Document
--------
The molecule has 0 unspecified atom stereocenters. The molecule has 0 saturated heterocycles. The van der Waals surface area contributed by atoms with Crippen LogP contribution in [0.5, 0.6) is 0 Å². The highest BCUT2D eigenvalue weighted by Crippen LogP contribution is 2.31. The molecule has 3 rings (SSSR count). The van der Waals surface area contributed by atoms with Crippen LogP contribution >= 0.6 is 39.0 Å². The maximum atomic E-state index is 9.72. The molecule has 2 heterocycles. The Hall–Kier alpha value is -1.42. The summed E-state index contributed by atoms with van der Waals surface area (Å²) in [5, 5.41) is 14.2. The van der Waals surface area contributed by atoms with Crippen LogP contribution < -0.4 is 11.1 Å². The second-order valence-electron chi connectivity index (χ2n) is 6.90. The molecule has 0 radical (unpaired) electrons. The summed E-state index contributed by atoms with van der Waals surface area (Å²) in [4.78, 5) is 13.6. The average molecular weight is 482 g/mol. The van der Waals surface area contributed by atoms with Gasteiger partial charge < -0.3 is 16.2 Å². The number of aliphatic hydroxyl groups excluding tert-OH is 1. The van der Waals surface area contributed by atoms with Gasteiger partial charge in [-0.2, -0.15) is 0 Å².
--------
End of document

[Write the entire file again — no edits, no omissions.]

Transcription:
The molecule has 0 unspecified atom stereocenters. The molecule has 0 saturated heterocycles. The van der Waals surface area contributed by atoms with Crippen LogP contribution in [0.5, 0.6) is 0 Å². The highest BCUT2D eigenvalue weighted by Crippen LogP contribution is 2.31. The molecule has 3 rings (SSSR count). The van der Waals surface area contributed by atoms with Crippen LogP contribution >= 0.6 is 39.0 Å². The maximum atomic E-state index is 9.72. The molecule has 2 heterocycles. The Hall–Kier alpha value is -1.42. The summed E-state index contributed by atoms with van der Waals surface area (Å²) in [5, 5.41) is 14.2. The van der Waals surface area contributed by atoms with Crippen LogP contribution < -0.4 is 11.1 Å². The second-order valence-electron chi connectivity index (χ2n) is 6.90. The molecule has 0 radical (unpaired) electrons. The summed E-state index contributed by atoms with van der Waals surface area (Å²) in [4.78, 5) is 13.6. The average molecular weight is 482 g/mol. The van der Waals surface area contributed by atoms with Gasteiger partial charge < -0.3 is 16.2 Å². The number of aliphatic hydroxyl groups excluding tert-OH is 1. The van der Waals surface area contributed by atoms with Gasteiger partial charge in [-0.2, -0.15) is 0 Å².